Author and speaker Nicholas Boothman writes
that finding the right person for you requires adjusting how you view rejection: “rejection isn’t personal; it’s part of the natural selection process
You wouldn’t walk into a furniture store and buy the first sofa you saw.
Instead, you’d start shopping with a general idea of what you want and then try out one after another until you found one that felt right. And most of the ones you’d reject would be perfectly fine sofas that would be great in someone else’s living room—just not yours.
As Boothman notes, “You go through the same process of selection when buying a car, a home, and just about anything else of importance to your life, so it’s absurd to think that you’d settle for the first man or woman that came along.”
So, what does this mean in practice?
Putting into practice the principle that there’s no rejection, only selection means that if you’re on a date and things aren’t clicking, it’s not anyone’s fault. It’s not personal—it has nothing to do with you as an individual. It just means that you and your date aren’t complementary types.
Boothman points out that the search for your complementary match is a numbers game. Statistically, roughly one out of sixteen eligible people you meet could be your match.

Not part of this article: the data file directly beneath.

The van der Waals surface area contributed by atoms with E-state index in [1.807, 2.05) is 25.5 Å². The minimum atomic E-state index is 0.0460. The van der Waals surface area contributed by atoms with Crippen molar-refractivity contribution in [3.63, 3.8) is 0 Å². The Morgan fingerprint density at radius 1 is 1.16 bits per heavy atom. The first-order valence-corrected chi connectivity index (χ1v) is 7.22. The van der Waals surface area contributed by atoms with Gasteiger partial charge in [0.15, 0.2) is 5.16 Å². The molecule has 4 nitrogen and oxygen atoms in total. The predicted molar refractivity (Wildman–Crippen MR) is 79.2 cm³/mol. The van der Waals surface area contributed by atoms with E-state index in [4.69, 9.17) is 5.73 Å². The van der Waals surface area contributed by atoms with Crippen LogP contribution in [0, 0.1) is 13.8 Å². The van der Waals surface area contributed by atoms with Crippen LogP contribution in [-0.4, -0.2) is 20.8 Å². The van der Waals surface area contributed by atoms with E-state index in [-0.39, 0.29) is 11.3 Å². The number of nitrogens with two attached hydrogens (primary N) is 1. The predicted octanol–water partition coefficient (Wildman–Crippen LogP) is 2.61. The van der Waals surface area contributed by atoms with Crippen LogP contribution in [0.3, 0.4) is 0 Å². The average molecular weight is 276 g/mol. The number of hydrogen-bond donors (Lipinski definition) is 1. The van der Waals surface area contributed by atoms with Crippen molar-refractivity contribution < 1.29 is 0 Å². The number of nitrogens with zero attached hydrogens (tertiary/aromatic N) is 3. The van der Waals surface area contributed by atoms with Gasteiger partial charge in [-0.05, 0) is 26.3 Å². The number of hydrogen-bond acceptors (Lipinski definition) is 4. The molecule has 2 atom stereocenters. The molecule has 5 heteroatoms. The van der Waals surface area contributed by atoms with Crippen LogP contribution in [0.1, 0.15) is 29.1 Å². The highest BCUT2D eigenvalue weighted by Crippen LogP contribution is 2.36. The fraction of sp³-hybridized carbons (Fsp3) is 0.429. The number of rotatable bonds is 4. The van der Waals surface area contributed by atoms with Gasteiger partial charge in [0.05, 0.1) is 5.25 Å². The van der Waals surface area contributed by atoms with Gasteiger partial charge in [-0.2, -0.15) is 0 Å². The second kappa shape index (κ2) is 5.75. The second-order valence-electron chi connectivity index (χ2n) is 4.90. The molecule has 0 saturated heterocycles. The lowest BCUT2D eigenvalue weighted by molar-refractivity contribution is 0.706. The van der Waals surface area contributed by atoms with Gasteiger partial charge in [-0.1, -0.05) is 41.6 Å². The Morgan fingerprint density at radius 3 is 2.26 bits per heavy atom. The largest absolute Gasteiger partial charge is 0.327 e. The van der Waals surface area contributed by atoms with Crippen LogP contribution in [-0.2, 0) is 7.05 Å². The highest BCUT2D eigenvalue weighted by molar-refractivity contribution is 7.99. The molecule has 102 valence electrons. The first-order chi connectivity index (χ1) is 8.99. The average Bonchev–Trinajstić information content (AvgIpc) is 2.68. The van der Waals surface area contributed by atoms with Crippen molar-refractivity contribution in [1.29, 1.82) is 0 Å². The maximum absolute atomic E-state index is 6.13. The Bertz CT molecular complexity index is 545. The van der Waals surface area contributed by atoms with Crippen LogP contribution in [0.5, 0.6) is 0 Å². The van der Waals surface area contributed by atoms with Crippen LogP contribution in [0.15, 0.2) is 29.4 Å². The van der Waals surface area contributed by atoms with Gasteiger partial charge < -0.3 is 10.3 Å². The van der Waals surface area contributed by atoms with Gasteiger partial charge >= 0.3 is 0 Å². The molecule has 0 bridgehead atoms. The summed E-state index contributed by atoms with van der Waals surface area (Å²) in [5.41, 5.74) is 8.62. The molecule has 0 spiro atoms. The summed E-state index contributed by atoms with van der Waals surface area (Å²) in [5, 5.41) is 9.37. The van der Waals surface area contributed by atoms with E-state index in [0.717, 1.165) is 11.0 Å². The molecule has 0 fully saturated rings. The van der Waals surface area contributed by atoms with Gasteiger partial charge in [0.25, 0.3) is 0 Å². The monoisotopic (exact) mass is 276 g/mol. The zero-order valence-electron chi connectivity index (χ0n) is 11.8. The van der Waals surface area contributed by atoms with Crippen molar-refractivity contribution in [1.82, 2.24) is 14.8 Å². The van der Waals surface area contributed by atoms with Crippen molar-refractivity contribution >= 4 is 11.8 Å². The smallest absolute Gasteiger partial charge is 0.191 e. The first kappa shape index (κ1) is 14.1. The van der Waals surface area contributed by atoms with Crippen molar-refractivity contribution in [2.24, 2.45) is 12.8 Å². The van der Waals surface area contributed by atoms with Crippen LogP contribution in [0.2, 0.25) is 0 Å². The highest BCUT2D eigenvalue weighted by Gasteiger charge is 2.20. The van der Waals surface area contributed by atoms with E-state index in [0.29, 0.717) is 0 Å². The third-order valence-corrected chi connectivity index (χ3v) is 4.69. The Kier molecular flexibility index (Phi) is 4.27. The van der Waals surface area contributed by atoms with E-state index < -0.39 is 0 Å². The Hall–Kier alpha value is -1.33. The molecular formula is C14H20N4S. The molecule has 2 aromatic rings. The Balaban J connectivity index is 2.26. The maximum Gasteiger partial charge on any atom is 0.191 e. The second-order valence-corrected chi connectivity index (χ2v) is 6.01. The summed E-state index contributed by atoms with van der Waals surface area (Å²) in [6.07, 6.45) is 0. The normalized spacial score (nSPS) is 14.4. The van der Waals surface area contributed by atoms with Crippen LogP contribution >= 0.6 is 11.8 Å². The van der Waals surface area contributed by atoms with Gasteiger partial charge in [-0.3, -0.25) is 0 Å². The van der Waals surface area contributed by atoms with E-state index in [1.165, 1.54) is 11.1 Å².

“Be open to people’s charms, but also be aware that very few of them would be a really great match for you. Likewise, you’re not going to be right for everyone, either.”
How will you know when you find your match?
Boothman recommends reflecting on some time when you saw a piece of clothing or furniture and thought, “Wow! That’s perfect for me.”
Or maybe you had a similar feeling when meeting people who later became your best friends: “It’s that blissful, relaxed feeling of just knowing you’ll get along effortlessly, and probably be friends forever.”
Can you remember how that felt?
Alternatively, you’ve probably met people who made you feel uneasy, even if it was hard to say why.
Given the choice, which of the above people would you like to spend time with?
Here’s Boothman’s advice: “Close your eyes and relive each feeling. Linger on what it feels like to just know something’s right. Then you’ll understand why rejection is a productive thing.”